It IS the best of times, it IS the worst of times, it is the age of wisdom, it is the age of foolishness, it is the epoch of belief, it is the epoch of incredulity, it is the season of light, it is the season of darkness, it is the spring of hope, it is the winter of despair, we have everything before us, we have nothing before us, (I switched the Tale of Two Cities lines from Was to Is and to Have from Had), etc… The former because the most bizarre and embarrassing presidential campaign in our life time is about to end. The latter because someone is going to win.
In terms of the market and its possible response on Wednesday, today’s reaction to the FBI news is obvious evidence that market participants have wrapped up the world in a nice and easy box. Hillary wins, good for stocks. Trump wins, bad for stocks. But, anyone who thinks deeper than this knows that the response is going to be much more nuanced. Ask any owner of a healthcare, financial or defense stock. Ask any business person who cares about taxes, regulation and global trade. Also, no matter who wins, the FOMC will be most likely raising interest rates again next month just as the economy has slowed to a 1.5% growth rate. And lastly, who’s going to win the Senate?
Over the 9 day market losing streak, the S&P 500 lost just 66 pts, thus this rally in the S&P 500 is retracing most of that loss.
China’s FX reserves continued to shrink in October. It’s pile now stands at $3.12T, down $66b m/o/m and was $12b less than expected. This level was last seen in 2011 and is now down $870b from its peak in 2014. Some of the decline is certainly outright outflows but some is the impact from valuation changes of the US dollar that rallied against many currencies in the China basket in October. I saw one estimate that said almost $30b of the decline was FX valuation related and about $10-15b was due to PBOC intervention. The dollar rallied about 1.5% against the yuan in October. China is fighting economic battles on many fronts. The War is the massive debt burden they now carry. The daily battles are how to keep growth continuing, how to transition the economy away from huge investments, and how to manage orderly weakness in its currency in the face of the fog of its debt war. The yuan is lower while the Shanghai comp index was up slightly. The H share index jumped 1.2% and the Hang Seng was up by .7% but property stocks in Hong Kong got slammed after Friday’s announcement of a hike in the stamp tax to 15% (from 8.5% for residents) for all purchases of residential housing except for 1st time buyers that are full time residents. The Hong Kong housing market is in an epic bubble.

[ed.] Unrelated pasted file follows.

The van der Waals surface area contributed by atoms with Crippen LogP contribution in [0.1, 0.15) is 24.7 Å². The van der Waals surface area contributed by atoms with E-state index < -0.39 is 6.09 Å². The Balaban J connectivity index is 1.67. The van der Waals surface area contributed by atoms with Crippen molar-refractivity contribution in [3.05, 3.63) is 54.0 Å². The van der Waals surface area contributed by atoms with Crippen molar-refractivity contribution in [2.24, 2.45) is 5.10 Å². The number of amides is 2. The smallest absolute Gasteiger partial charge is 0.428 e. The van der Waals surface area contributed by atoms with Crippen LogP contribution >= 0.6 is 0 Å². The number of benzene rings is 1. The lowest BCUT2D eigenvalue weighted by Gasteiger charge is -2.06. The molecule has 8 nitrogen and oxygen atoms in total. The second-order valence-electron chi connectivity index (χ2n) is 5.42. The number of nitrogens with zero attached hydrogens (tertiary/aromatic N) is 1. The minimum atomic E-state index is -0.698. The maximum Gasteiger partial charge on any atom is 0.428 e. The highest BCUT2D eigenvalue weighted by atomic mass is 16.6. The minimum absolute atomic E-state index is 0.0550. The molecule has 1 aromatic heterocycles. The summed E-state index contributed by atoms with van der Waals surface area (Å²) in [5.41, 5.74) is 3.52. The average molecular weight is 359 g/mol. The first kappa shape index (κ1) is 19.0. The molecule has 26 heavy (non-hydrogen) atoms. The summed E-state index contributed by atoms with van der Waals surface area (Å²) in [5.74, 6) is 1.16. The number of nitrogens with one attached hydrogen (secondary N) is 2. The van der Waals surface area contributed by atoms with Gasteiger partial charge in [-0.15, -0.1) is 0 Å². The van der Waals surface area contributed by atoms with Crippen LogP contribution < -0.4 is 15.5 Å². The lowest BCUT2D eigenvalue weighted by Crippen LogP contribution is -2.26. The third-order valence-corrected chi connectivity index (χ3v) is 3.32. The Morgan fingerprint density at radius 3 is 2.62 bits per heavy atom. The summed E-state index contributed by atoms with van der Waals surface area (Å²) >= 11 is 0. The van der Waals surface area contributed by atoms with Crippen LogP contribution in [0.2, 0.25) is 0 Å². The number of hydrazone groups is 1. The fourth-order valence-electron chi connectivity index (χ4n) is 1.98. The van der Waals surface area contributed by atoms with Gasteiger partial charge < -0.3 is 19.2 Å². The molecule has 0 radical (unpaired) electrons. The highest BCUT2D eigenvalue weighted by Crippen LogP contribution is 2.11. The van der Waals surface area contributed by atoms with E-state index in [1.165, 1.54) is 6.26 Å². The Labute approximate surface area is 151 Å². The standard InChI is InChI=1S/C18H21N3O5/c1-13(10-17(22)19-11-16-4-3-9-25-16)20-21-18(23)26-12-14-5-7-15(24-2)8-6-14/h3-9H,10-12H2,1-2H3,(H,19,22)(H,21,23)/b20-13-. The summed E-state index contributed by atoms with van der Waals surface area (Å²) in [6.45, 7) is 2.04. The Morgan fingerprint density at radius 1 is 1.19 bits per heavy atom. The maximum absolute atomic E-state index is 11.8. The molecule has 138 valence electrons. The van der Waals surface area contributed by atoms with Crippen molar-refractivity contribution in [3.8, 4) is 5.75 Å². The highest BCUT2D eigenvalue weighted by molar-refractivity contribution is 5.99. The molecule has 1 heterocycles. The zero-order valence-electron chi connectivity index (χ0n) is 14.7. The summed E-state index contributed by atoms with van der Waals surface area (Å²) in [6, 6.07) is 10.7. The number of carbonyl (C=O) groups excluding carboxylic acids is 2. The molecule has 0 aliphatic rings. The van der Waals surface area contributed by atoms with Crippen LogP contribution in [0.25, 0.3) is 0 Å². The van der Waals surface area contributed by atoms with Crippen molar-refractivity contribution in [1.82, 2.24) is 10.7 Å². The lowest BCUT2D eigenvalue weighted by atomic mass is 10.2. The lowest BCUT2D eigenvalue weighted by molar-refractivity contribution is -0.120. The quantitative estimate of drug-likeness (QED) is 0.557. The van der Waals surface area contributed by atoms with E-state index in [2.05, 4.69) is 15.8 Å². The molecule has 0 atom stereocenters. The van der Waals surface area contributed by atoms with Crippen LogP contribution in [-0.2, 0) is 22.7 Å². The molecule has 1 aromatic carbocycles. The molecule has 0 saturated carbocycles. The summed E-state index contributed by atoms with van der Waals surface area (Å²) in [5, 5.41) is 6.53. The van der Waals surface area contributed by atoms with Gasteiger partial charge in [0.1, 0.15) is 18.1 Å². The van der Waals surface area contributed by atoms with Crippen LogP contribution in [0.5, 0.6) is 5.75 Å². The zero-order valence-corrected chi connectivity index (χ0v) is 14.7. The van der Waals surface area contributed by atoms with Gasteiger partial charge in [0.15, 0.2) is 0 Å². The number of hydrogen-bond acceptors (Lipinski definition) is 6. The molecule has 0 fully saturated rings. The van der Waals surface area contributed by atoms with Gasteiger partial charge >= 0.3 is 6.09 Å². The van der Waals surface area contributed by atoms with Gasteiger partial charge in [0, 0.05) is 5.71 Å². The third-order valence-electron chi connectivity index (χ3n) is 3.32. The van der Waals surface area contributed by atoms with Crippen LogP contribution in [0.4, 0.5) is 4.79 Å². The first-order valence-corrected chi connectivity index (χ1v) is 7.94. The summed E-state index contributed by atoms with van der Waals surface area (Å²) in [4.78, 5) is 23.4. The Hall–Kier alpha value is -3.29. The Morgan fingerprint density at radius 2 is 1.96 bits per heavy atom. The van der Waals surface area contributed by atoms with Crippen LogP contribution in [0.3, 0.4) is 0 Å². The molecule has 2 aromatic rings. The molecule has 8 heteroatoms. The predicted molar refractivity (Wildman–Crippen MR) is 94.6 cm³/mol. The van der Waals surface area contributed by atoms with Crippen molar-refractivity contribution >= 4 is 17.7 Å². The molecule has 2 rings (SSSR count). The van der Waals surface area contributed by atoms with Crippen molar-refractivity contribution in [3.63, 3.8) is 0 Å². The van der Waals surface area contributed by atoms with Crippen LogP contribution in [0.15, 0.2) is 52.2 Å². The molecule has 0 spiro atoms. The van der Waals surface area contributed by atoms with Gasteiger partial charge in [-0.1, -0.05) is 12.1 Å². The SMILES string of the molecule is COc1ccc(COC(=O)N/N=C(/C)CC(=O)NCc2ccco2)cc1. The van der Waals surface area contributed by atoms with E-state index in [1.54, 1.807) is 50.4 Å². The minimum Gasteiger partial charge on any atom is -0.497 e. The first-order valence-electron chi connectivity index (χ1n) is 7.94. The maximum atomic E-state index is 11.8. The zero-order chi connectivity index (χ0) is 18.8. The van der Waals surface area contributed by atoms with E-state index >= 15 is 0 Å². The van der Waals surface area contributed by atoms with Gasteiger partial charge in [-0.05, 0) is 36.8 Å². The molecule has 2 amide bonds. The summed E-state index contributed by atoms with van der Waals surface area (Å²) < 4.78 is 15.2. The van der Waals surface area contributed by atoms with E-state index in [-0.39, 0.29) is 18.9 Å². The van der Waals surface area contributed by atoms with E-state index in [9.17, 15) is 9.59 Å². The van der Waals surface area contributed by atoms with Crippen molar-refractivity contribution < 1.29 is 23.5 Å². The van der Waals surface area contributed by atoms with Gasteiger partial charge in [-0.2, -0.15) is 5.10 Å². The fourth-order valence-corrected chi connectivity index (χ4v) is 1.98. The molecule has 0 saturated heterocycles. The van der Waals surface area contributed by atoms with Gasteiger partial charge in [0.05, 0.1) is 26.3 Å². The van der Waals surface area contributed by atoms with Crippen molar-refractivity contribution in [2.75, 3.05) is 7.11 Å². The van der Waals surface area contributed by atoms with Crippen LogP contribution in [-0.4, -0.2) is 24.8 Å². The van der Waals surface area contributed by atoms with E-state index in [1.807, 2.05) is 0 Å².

A few days after BoJ Governor Kuroda basically waved the white towel on achieving his 2% inflation obsession, the Ministry of Health, Labor and Welfare said base earnings for Japanese workers in September grew .4% y/o/y vs a .3% gain in August. It was 1997 the last time wage growth was 1% and it was 1994 the last time it saw 2%. Thus, it is a good thing Kuroda is waving that towel because he would have greatly damaged the standard of living of his citizenry. Of course all central bankers believe that higher wages come with higher inflation but theory doesn’t always work in practice. Overtime pay fell 1.3% y/o/y and bonus’ were down by 2.9%.
In Europe, German factory orders in September fell .6% m/o/m instead of rising by .2% as expected. Orders domestically fell as they did to the rest of the eurozone. This was only partially offset by an increase in orders from non eurozone countries. While the number was a miss, the German Ministry put a positive spin on it, “The brightening of relevant sentiment indicators suggests a certain recovery of industrial production for the rest of the year.” They are likely citing the IFO, Markit’s manufacturing index and the European economic confidence index but these just measure the direction of change, not the degree.
Industrial production in Spain in September also missed expectations with a 1.4% m/o/m drop vs the forecast of down .5%. Retail sales in the eurozone fell .2% m/o/m but were up 1.1% y/o/y, aboutas expected. European stock markets also want a Clinton presidency with all up 1%+.